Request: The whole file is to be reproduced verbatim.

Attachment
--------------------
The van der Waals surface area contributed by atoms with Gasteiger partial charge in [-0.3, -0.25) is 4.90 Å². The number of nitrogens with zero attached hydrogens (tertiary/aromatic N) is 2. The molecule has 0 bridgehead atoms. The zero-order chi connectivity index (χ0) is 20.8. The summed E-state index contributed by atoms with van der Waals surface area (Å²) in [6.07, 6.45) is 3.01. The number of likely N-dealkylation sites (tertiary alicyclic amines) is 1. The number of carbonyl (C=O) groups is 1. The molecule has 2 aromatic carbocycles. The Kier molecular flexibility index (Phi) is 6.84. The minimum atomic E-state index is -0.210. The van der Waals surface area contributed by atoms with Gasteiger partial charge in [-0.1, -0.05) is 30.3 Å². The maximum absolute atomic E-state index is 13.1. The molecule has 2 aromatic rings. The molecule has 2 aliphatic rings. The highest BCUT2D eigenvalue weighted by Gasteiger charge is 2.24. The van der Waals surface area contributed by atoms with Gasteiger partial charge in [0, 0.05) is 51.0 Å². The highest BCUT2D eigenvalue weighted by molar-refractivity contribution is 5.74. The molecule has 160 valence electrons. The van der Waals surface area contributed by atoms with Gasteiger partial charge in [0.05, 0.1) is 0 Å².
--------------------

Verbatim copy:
The van der Waals surface area contributed by atoms with Gasteiger partial charge in [-0.3, -0.25) is 4.90 Å². The number of nitrogens with zero attached hydrogens (tertiary/aromatic N) is 2. The molecule has 0 bridgehead atoms. The zero-order chi connectivity index (χ0) is 20.8. The summed E-state index contributed by atoms with van der Waals surface area (Å²) in [6.07, 6.45) is 3.01. The number of likely N-dealkylation sites (tertiary alicyclic amines) is 1. The number of carbonyl (C=O) groups is 1. The molecule has 2 aromatic carbocycles. The Kier molecular flexibility index (Phi) is 6.84. The minimum atomic E-state index is -0.210. The van der Waals surface area contributed by atoms with Gasteiger partial charge in [-0.1, -0.05) is 30.3 Å². The maximum absolute atomic E-state index is 13.1. The molecule has 2 aromatic rings. The molecule has 2 aliphatic rings. The highest BCUT2D eigenvalue weighted by Gasteiger charge is 2.24. The van der Waals surface area contributed by atoms with Gasteiger partial charge in [0, 0.05) is 51.0 Å². The highest BCUT2D eigenvalue weighted by molar-refractivity contribution is 5.74. The molecule has 160 valence electrons. The van der Waals surface area contributed by atoms with Gasteiger partial charge in [0.05, 0.1) is 0 Å².